The Australian Hotels Association and the Brewers Association continue to campaign for a cut to the increased excise on draught beer, which came into effect on 1 February 2022. Their campaign is in support of pubs, and clubs, many of which are small businesses, that have endured the most difficult trading conditions because of the pandemic. The campaigners hope to sway the government, whose Federal Budget will be announced on 29 March 2022.

Rumour has it that Heineken could dispose of its Strongbow cider brand in South Africa, in order to alleviate competition commission concerns over its proposed USD 2.5 billion takeover of South Africa’s largest alcohol producer, Distell. Distell is the world’s second-largest cider producer, with brands like Savanna and Hunter’s. Heineken is the world’s major cider producer through its Strongbow and Bulmers brands, but in South Africa, Savanna is in the lead. Heineken’s Strongbow was introduced into South Africa in 2016 and has been growing rapidly.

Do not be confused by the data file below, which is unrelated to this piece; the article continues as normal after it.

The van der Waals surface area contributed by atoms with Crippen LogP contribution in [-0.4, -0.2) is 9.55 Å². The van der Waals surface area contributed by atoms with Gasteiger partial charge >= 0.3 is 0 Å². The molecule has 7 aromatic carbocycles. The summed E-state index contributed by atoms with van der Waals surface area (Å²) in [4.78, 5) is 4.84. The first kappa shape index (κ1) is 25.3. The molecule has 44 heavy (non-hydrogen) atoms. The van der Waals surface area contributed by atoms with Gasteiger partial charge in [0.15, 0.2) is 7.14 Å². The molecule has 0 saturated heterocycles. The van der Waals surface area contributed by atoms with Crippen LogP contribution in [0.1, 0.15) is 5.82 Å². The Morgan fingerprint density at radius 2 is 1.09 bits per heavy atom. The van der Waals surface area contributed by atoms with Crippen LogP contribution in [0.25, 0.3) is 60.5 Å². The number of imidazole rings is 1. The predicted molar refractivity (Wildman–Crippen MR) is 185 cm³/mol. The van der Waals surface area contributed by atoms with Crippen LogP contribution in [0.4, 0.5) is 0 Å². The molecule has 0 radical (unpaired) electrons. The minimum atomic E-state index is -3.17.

The covid pandemic has hit the German brewing industry hard. Not only have millions of hl in volume sales been wiped out, the total of operating breweries has also declined – the first time in a decade. According to statistics by the German Brewers Association, there were 40 brewery closures in 2020 and 2021 over 2019. These include 26 small breweries, which are classified of having an annual beer output of up to 5,000 hl. Separately, Germany’s commissioner for drugs wants to raise legal drinking age to 18, from currently 16. Whether this is politically possible will be seen.

So Monster and Constellation are still talking about a combination. According to Bloomberg, talks between the two beverage firms are progressing. Indeed, an agreement could be reached in the coming weeks. The similarly sized companies have a combined market value of about USD 90 billion. The rumour about a tie-up first surfaced in November 2021. Investors continue to be underwhelmed by the idea. Shares of both Constellation and Monster have fallen slightly in recent weeks.